A hole lot of sink


These days, such a site would be far more fenced off, and this shot would give modern safety officers fits of the vapours – but the lax security meant an excellent photographic record. Image Kindly supplied by Steve Turner.

One of the curious things about writing and keeping this blog has always been the steady, curious dynamic of story arcs – where an old subject gets continually, slowly and gradually expanded as Google lists it, people search and find the post, comment and expand it.

So it has been with the curious, still pretty much unresolved tale of the September 1982 canal breech at the Wyrley and Essington canal by Millfield School at Catshill.

I had originally thought that the voids that opened up under the canal were caused by mining subsidence, but others have contested this is not the case and that they were just sinkholes – but they did a huge amount of damage.

In the last couple of weeks I’ve had a whole tranche of images of the drained canal and damage – which in those days wasn’t particularly rigorously faced off – from Steve Turner, featured above and in the gallery below. Steve supplied the wonderful pictures of Brownhills High Street I posted here in the week.

He said:

Good Morning Bob,

Sorting through some old photos and came across these that might be of interest to your readers.

Late 70s I think when a hole appeared at the back of Millfield School and drained the canal.

Best Wishes
Steve Turner.

As ever with these kinds of photos, as interesting as the subject is, some of the background is equally memory-jogging. See Saddlers Mill on the canal side, still a factory before renovation and conversion – and the Superalloys factory – is that the base of the chimney there, or am I imagining it?

These photos obviously compliment the wonderful work supplied way back in 2012 by that great local historian, David Hodgkinson. There’s still much I’d love to know, but we are getting closer. I include that post below the gallery to save flipping browser windows.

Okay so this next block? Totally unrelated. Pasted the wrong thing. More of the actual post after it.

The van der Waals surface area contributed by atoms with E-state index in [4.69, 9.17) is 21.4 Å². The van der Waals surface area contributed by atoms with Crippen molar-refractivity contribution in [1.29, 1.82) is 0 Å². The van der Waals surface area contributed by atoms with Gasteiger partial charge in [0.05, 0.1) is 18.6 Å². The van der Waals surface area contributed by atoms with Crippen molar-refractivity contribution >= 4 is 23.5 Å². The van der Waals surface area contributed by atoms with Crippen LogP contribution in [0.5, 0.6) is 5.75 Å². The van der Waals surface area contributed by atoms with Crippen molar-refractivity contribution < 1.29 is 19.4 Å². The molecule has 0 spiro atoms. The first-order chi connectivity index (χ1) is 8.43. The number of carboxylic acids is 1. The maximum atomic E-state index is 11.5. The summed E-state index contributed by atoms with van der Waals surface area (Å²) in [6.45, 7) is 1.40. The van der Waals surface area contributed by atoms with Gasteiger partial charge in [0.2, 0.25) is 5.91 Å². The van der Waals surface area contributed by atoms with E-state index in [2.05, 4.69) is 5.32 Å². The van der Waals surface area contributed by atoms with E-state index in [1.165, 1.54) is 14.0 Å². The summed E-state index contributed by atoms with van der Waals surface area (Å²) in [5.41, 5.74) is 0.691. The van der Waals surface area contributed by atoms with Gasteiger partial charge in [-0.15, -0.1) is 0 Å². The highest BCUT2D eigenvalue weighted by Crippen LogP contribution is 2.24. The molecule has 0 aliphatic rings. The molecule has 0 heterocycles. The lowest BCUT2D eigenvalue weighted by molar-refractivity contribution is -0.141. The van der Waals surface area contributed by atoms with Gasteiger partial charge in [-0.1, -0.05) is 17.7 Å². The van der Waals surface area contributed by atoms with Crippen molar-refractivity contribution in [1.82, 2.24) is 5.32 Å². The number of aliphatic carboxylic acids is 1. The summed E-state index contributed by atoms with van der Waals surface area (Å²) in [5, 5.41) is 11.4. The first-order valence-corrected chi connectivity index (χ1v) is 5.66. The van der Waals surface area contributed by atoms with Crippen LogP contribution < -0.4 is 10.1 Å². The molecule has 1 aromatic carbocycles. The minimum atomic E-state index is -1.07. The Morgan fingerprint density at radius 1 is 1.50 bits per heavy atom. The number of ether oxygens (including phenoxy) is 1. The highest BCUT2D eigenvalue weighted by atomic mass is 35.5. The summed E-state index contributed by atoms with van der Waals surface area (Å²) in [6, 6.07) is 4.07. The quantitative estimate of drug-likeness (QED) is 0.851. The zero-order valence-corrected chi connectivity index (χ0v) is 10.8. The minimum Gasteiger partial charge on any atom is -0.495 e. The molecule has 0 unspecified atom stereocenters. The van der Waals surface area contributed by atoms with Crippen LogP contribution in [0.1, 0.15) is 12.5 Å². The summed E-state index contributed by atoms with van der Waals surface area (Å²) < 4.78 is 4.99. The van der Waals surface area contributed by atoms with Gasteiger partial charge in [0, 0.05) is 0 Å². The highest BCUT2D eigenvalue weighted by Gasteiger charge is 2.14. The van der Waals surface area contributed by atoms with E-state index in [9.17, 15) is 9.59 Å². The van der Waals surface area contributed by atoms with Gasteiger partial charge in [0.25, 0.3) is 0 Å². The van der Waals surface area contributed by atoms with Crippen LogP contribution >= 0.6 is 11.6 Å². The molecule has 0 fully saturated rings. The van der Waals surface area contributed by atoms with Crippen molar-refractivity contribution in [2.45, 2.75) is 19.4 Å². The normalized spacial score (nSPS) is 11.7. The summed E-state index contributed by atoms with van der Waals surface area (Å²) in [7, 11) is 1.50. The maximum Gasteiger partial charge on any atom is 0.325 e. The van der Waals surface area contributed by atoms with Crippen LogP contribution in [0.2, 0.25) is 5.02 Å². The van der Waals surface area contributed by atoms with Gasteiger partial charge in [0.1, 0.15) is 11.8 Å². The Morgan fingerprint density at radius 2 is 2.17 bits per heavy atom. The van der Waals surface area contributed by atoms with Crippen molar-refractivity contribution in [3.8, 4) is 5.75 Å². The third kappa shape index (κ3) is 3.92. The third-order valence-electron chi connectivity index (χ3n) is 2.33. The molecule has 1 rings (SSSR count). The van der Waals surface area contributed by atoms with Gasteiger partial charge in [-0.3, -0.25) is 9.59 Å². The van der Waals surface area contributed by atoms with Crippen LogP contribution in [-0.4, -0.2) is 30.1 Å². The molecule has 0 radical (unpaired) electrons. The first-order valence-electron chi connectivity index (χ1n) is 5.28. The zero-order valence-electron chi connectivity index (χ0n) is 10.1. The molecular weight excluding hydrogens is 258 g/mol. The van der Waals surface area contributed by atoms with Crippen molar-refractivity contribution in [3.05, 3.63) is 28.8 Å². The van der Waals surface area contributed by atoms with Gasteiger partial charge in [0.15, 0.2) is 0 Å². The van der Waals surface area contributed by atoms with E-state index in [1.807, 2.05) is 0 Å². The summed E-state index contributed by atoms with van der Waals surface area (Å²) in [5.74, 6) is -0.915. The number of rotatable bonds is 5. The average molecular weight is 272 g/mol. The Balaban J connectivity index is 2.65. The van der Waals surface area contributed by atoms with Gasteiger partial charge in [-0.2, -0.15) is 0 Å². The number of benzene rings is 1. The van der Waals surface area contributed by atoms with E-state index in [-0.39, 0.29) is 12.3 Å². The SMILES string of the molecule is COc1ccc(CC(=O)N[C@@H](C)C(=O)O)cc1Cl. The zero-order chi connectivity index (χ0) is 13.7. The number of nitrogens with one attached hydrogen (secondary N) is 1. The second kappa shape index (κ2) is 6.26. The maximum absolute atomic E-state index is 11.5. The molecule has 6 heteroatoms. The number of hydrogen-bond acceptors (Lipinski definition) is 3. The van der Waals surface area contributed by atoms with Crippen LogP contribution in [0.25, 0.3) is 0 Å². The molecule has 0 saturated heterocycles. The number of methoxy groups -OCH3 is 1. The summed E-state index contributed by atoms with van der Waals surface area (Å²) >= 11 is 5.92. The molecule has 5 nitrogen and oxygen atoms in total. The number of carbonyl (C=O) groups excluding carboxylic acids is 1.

Of particular interest is the idea that the modern drainage system for Chasewater’s overflow – where it dives under the canal and into the Crane Brook – was built in response to this event Can anyone add more to that, please?

That’s to Steve for a wonderful donation, and if you can help with memories of this dramatic event, or anything else relating to it, please do comment here or mail me – BrownhillsBob at Googlemail dot com. Cheers.


The original 2012 post on the subject below:

This has shown me how disconnected memory can be. David found this photo, and very specifically dates in as 12th September, 1982. I can remember it being reported on Beacon Radio as a mine collapse, fairly sure it was a Monday, because I wanted to go look but it was a school day. I remember walking down here with the canal drained on a snowy, grey winter’s day, so it was clearly dry for a long time after. Picture courtesy David Hodgkinson.

Yesterday, in a post relating some recollections of the Chasewater modern overflow culvert, an anonymous correspondent suggested that the new system had been constructed in response to a serious subsidence issue near Anchor Bridge. In that post, I rather cheekily yanked the chain of David Hodgkinson, top bloke and long time local historian and webmaster of the parish. I knew that David had good recollections of the collapse, from comments on his own excellent site, but today, David has excelled himself.

Digging through his archives, David has located a series of photos and a sketch made after the incident, and some later during the reparations. He is also able to date the occurrence to sometime around the 12th September 1982 – almost 30 years ago. That any material from this work survives is remarkable, let alone this veritable treasure trove. Readers of this blog and my fellow Brownhillians never cease to amaze me.